For tags, I always include whether my creature is a carnivore, herbivore, or omnivore. You can also include distinctive body parts (horns, wings, pincers, etc) or general style (scary, cute, etc). I've also used tags like "short", "small" and "jumps" (one of my creatures can jump incredibly high).
Click on the "Guide" button at the bottom left of the screen (it looks like a "?") to access tutorials.
Overall, the Spore CC rocks (as I expected). At times, you might feel limited, but there's an amazing amount of possibilities.
Am I crazy? How can anyone feel "limited" with so many options?! Well, it depends on how you approach the game. I'm an artist (composer, writer, sketch artist, etc), so it's natural for me to dream up possibilities beyond what the CC offers.
For example: I tried to create a starfish-like creature with a mouth in the center (on top) and six limbs that acted as both legs and food-graspers. Unfortunately, Spore's procedural animation assumes that one side of the creature is its front, so my creature moved more like an ant than a starfish. The CC also has a hard distinction between legs and arms, so putting graspers on all "arms" resulted in a jittery, displeasing walking animation (apparently, creatures must walk on "feet", rather than "hands" -- though I could be wrong). My Haparu has horns on its tail, but won't swing them to strike (like an anklyosaur) as I originally intended.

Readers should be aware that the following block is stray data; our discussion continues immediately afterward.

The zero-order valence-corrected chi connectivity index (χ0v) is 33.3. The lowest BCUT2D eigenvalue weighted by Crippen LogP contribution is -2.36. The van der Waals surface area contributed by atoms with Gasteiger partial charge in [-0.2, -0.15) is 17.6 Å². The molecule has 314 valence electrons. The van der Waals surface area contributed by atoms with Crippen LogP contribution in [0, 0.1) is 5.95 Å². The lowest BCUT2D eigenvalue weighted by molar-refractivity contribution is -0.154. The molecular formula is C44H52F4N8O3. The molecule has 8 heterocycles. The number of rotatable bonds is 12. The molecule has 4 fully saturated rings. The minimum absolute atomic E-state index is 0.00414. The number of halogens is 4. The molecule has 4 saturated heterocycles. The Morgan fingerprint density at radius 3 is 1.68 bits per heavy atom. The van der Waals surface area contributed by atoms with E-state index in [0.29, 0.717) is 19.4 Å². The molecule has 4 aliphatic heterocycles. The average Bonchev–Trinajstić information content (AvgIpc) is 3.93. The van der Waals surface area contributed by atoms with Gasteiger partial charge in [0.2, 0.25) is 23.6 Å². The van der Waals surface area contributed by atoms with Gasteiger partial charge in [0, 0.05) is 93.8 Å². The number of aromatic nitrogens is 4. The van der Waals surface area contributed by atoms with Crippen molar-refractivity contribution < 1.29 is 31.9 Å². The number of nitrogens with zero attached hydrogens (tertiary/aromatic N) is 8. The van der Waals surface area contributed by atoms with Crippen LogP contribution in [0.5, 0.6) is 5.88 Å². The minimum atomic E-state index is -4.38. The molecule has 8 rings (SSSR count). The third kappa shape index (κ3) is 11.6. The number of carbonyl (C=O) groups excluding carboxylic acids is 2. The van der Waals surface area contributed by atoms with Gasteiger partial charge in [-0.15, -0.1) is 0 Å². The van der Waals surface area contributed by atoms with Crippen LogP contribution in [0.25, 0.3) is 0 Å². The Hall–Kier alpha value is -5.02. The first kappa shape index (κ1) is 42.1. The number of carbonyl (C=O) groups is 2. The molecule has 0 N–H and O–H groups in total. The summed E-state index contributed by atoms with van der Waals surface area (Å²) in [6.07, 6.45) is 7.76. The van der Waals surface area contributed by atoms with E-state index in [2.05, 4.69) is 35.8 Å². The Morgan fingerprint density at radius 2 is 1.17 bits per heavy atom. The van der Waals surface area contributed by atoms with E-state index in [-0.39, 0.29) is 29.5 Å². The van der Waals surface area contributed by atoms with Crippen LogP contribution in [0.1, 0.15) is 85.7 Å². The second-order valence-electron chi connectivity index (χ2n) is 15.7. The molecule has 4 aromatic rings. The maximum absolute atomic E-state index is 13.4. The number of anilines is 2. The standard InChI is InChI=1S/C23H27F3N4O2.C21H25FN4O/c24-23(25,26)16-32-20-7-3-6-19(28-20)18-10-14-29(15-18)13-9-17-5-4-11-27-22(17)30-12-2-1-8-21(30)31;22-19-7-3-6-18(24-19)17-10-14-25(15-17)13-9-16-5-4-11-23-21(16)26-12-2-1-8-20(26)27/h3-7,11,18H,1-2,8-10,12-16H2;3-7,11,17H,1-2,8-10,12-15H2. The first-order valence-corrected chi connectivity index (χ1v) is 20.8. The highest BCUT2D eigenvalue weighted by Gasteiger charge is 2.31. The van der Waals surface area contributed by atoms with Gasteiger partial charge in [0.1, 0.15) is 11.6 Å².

I certainly don't hold it against the CC that it's not capable of everything I could dream up. But I think that basic situation will affect most Spore players at some point, whether they're very imaginative people or not. At some point, you'll probably want to do something with the CC that you can't do. When that happens, try to think of how wondrous our real world and imaginations are that such a great number of possibilities barely scratches the surface of all our knowledge and dreams.
You can glide, but you can't fly. That's going to bug a lot of players only because the CC includes wing options.
Development of your creatures is an emergent process. You generally won't know exactly what you're going to end up with, and you'll occasionally be pleasantly surprised by some emergent look or behavior. My latest creature, the Zacaren, can jump incredibly high. I hadn't even considered jumping when designing it, so I was completely taken aback when I clicked the "jump" command. When I first commanded my Isawk to laugh, I loved the way one of its heads would tilt back and chuckle before tilting down and letting the other side rise for a laugh.
The name generator apparently works procedurally (the names are created by an AI, rather than directly inputed). This results in a variety of name styles, but it also means that you'll occasionally get a real word or name (like "Molly", for example).
This is already long enough, so I'll stop there. If you have any questions about the CC, ask and maybe I'll have an answer.
All the pictures in this post are my creations. Post your own, and let me know what your Spore account name is so I can look up your creatures in the future. My Spore name is hallower.